Casey Goodson Jr. honored at rally six months after being killed by sheriff’s deputy


COLUMBUS (WCMH) – It’s been more than six months since the shooting death of Casey Goodson Jr., but his community is keeping his memory alive.

A celebration rally in Goodson’s honor was held Saturday.

“Casey really loved live, and it’s a shame that his life was taken, but today is about celebrating that life,” said family attorney Sean Walton.

The family said they were beyond grateful and touched that people in the community were willing to organize the event to celebrate the life of Goodson, also known as Tank to his family, a nickname he’s had ever since childhood.

“When he was little?” his uncle, Ernest Payne, said. “Yeah, yeah he was always in the way. He was an active baby just like all the kids.”

Goodson was an avid biker, and his uncle led the motorcade of motorcycles throughout the streets of Columbus on the same bike Goodson rode.

Afterwards, friends and family gathered at the corner of Kelton and East Main streets, where people talked, reminisced, and prayed for Goodson’s family.

Goodson, 23, was fatally shot Dec. 4 on the North Side by Jason Meade, a deputy who was coming off a special assignment with the U.S. Marshals. Meade’s attorney has said Goodson waved a gun at the deputy and refused commands to drop the weapon.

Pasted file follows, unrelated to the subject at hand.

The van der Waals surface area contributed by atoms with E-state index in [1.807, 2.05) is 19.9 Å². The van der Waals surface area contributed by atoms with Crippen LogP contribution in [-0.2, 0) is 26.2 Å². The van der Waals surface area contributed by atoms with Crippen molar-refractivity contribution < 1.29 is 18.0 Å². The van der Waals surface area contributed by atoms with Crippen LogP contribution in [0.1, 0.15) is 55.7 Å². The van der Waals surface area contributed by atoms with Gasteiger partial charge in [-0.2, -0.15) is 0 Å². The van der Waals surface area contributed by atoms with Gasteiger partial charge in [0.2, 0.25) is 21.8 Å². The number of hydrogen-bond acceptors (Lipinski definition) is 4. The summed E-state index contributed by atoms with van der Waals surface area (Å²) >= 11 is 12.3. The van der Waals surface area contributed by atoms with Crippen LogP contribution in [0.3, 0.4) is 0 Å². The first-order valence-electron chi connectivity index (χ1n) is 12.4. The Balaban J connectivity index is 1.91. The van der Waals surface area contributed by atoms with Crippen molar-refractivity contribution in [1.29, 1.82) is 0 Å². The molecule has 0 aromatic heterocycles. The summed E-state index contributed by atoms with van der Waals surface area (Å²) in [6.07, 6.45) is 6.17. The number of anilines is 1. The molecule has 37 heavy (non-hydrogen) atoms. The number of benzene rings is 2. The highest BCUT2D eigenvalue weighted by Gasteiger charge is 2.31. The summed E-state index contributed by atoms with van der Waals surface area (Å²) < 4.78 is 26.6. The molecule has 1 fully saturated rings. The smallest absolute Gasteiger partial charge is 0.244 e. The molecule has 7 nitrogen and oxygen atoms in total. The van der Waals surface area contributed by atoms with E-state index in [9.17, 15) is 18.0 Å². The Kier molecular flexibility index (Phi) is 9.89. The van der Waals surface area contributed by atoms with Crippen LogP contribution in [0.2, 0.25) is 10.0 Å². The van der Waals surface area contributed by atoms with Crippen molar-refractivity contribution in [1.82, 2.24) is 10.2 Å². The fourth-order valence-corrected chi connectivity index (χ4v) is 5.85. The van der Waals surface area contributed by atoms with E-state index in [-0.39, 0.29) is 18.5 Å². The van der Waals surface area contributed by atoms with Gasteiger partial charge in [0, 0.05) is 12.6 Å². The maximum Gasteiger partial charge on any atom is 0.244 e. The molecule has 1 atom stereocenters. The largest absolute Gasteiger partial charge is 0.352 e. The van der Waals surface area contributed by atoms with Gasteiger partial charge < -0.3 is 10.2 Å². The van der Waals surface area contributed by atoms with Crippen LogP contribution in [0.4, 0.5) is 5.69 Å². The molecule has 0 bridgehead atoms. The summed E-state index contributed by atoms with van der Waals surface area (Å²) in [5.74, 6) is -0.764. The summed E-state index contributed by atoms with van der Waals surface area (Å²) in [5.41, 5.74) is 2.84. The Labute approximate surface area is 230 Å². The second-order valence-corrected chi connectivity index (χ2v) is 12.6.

Goodson’s mother and a family attorney say that Goodson did have a permit to carry a concealed weapon but that at the time he was carrying a bag of Subway sandwiches and a face mask when he was shot while trying to unlock the door to a family home.

Throughout Saturday’s event, Goodson’s mother said she was inspired to continue fighting for her son.

“It feels good, you know, it feels to have people come out and celebrate Casey and know that his name is still out there,” said Tamala Payne. “These people are still fighting, we’re still in it, I fight every day, so I try to keep everybody fighting every day. I let them move off of my energy, so it’s good.”

Goodson’s family said that while Saturday’s event is over, they will continue to keep his memory alive in the community for as long as they can.

“We know that it’s not a fast process, but we do believe that the correct results will come in the end, and that means that Jason Meade will be held accountable,” Walton said.

The Franklin County Prosecutor has appointed two attorneys as special prosecutors in Goodson’s death.

Meade is scheduled to leave the sheriff’s office on disability retirement July 2.

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